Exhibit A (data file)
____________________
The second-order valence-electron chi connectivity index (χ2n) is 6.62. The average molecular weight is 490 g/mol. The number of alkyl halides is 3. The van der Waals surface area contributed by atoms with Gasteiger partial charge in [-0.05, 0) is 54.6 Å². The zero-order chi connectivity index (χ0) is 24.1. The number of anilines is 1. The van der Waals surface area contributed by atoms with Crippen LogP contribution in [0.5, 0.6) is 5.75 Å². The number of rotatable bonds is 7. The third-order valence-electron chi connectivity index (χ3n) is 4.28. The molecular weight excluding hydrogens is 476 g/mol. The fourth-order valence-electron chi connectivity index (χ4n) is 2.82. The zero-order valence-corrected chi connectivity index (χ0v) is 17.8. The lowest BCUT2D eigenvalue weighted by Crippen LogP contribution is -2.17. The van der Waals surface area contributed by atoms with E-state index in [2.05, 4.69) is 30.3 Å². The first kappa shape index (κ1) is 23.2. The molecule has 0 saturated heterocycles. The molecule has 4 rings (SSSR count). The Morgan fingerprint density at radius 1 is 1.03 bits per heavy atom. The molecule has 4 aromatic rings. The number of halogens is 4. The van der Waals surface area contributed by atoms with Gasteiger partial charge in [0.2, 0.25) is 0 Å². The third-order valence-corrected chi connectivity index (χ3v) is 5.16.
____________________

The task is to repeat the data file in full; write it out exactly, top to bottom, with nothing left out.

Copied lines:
The second-order valence-electron chi connectivity index (χ2n) is 6.62. The average molecular weight is 490 g/mol. The number of alkyl halides is 3. The van der Waals surface area contributed by atoms with Gasteiger partial charge in [-0.05, 0) is 54.6 Å². The zero-order chi connectivity index (χ0) is 24.1. The number of anilines is 1. The van der Waals surface area contributed by atoms with Crippen LogP contribution in [0.5, 0.6) is 5.75 Å². The number of rotatable bonds is 7. The third-order valence-electron chi connectivity index (χ3n) is 4.28. The molecular weight excluding hydrogens is 476 g/mol. The fourth-order valence-electron chi connectivity index (χ4n) is 2.82. The zero-order valence-corrected chi connectivity index (χ0v) is 17.8. The lowest BCUT2D eigenvalue weighted by Crippen LogP contribution is -2.17. The van der Waals surface area contributed by atoms with E-state index in [2.05, 4.69) is 30.3 Å². The first kappa shape index (κ1) is 23.2. The molecule has 0 saturated heterocycles. The molecule has 4 rings (SSSR count). The Morgan fingerprint density at radius 1 is 1.03 bits per heavy atom. The molecule has 4 aromatic rings. The number of halogens is 4. The van der Waals surface area contributed by atoms with Gasteiger partial charge in [0.2, 0.25) is 0 Å². The third-order valence-corrected chi connectivity index (χ3v) is 5.16.